The data from the United Kingdom (UK)’s National Health Service, (NHS), has said that at the end of May, not less than 1,000 medical workers, (medics), including doctors had migrated from Nigeria and other African countries to the UK, with Nigeria accounting for more than 60% of the migrants.
The data shows that one in three doctors and nurses who joined the NHS in England last year were recruited from overseas with the major catchment area being Nigeria, a development the NHS says has raised concerns that the health service in the country is becoming over-reliant on foreign recruits.
The analysis also revealed that 34% of doctors who joined the UK health service in 2021 came from overseas, with India, Pakistan, and Nigeria the most popular countries.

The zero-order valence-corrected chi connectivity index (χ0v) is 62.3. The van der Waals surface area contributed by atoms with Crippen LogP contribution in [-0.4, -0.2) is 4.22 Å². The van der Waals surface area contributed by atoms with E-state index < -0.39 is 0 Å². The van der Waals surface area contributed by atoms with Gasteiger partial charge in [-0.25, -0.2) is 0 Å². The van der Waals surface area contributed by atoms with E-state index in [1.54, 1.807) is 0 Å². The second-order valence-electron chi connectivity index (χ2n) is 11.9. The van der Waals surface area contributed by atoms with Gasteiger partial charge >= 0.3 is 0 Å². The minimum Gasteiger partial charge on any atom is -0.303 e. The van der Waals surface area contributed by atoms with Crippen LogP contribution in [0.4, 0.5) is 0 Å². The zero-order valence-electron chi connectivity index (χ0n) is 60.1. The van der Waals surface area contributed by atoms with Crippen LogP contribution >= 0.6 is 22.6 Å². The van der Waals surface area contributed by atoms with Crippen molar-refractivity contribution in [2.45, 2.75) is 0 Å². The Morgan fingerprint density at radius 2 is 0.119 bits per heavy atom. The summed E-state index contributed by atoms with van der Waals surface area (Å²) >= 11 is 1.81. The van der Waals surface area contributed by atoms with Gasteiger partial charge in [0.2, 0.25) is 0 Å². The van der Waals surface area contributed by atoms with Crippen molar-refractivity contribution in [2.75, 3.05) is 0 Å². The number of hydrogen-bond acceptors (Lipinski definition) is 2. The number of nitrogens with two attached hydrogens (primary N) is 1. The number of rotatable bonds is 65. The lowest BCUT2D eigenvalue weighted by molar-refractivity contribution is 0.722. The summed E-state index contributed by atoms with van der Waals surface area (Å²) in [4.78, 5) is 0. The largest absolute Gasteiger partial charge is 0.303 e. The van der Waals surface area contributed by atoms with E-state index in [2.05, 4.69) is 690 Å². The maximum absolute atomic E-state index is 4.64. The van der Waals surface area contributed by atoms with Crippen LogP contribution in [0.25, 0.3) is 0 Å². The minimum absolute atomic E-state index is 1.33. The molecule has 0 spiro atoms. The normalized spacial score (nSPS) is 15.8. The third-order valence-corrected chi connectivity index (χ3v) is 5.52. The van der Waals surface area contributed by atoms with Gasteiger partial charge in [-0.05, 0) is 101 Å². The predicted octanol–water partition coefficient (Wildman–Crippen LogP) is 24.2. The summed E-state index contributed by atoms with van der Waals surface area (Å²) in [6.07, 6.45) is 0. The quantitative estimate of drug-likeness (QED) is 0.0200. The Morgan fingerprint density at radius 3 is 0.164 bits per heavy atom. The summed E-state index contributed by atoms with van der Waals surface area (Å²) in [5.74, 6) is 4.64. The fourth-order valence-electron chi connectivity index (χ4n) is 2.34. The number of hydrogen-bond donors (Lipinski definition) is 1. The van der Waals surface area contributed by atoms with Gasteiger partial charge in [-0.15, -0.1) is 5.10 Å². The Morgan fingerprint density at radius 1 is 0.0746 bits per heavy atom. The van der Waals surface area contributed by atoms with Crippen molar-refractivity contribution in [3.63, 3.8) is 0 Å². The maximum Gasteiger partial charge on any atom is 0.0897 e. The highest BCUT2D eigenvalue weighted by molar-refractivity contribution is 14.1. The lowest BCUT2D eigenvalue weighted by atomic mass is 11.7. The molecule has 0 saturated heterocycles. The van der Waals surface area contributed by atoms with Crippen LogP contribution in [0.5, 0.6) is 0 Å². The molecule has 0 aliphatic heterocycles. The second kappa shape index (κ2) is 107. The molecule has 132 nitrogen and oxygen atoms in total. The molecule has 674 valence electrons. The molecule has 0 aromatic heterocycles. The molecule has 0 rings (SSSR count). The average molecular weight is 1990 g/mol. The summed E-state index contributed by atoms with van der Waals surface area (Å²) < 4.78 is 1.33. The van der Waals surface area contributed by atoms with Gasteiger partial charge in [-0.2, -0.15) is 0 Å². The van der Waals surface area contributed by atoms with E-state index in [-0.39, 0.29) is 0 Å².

A breakdown of the medics shows that Nigeria was bettered by India and the Philippines with 21,357 and 17,825 nurses and midwives, respectively.
Nigeria which is also the highest ranked African country on the medics list, is followed by Zimbabwe which has 1,633, Ghana, 1,333, Australia, 774, Italy, 764, Republic of Ireland, 748, Romania, 663, Kenya, 641, Jamaica, 498, Portugal, 482, Nepal, 451, United States, 432, Spain, 371, UAE, 298, Guyana, 264, Saudi Arabia, 246, Greece, 231 and Trinidad & Tobago with 192 health workers.
In May, the Nursing and Midwifery Council of the United Kingdom (NMC) revealed that 7,256 Nigerian nurses and midwives had migrated to the UK between March 2021 and March 2022.